Bloggers, designers, and social media managers: how much time do you spend creating and recreating your social media graphics to suit each platform?
According to my friend Canva, the ideal size for a Facebook post image is 940 pixels by 788 pixels—a horizontal image—whereas the ideal pinnable image is 735 pixels by 1102 pixels—a vertical image.
Can we just say what a pain it is to make both a horizontal and a vertical image? Must the Social Media Powers That Be make everything difficult?
With a bajillion graphics for me to do for Real Housekeeping, I grew of making two matching graphics from scratch for every single post.
Then I figured out a solution. Necessity is the mother of invention. So is laziness.
Instead of making two separate social media images from scratch, I save time by “designing in the middle.”
- Start with a canvas size of 940 by 1102 pixels.
- Set your margins—or eyeball it—so that you have a box 735 pixels wide by 788 pixels long somewhere in the middle of your graphic (working around your background image, of course). To set it in the direct center of the canvas, set your left and right margins at 103 pixels and your top and bottom margins at 157 pixels.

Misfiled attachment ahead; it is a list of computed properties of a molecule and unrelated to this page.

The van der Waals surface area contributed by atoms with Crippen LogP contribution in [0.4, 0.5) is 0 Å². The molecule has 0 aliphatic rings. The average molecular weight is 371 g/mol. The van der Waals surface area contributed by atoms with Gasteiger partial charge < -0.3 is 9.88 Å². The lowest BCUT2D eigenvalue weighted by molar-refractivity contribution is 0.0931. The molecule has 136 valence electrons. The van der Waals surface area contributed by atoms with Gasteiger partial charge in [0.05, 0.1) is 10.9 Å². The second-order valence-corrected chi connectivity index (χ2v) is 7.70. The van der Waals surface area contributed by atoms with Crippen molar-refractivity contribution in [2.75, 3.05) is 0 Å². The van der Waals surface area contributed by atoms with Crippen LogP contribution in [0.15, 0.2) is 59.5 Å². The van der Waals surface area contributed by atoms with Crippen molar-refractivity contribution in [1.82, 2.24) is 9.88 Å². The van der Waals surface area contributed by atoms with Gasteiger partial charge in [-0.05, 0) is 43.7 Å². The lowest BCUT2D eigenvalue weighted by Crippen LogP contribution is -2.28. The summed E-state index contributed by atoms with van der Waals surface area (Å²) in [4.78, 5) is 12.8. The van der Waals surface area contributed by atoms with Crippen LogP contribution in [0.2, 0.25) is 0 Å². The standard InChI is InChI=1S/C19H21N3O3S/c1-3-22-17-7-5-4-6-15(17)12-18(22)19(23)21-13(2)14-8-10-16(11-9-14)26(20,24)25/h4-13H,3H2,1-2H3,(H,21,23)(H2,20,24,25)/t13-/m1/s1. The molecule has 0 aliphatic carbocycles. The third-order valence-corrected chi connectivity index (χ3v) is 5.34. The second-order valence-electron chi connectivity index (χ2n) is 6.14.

- Place your text, etc. within this box. Make sure there’s a bit of space between the text and the inner margin—don’t place text flush with it.
- Save, then make two copies with unique file names.—one for Facebook, one for Pinterest.
- Crop the Facebook copy to 940 pixels by 788 pixels. Save.
- Crop the Pinterest copy to 735 pixels by 1102 pixels. Save.
- All done!
Clear as mud?
Plus (more! I know!), you can save even MORE time by making at 940 by 1102 pixel template for ALL your blog graphics in Canva—same fonts, same colors, same layout.
Even though Canva doesn’t support a template per se, you can easily copy your designs to create a new file. Go to your homepage, find the previous graphic, click on the little down arrow in the corner, and select “Copy.”
Swap out the image, replace the text with the new blog heading or whatever, and save with a different file name. Or not. Then proceed with your cropping as before.
This hack saves me oodles and oodles of time. Oodles, y’all.
Copyright 2015 Rhonda Ortiz.
Image copyright 2015 Rhonda Ortiz. All rights reserved.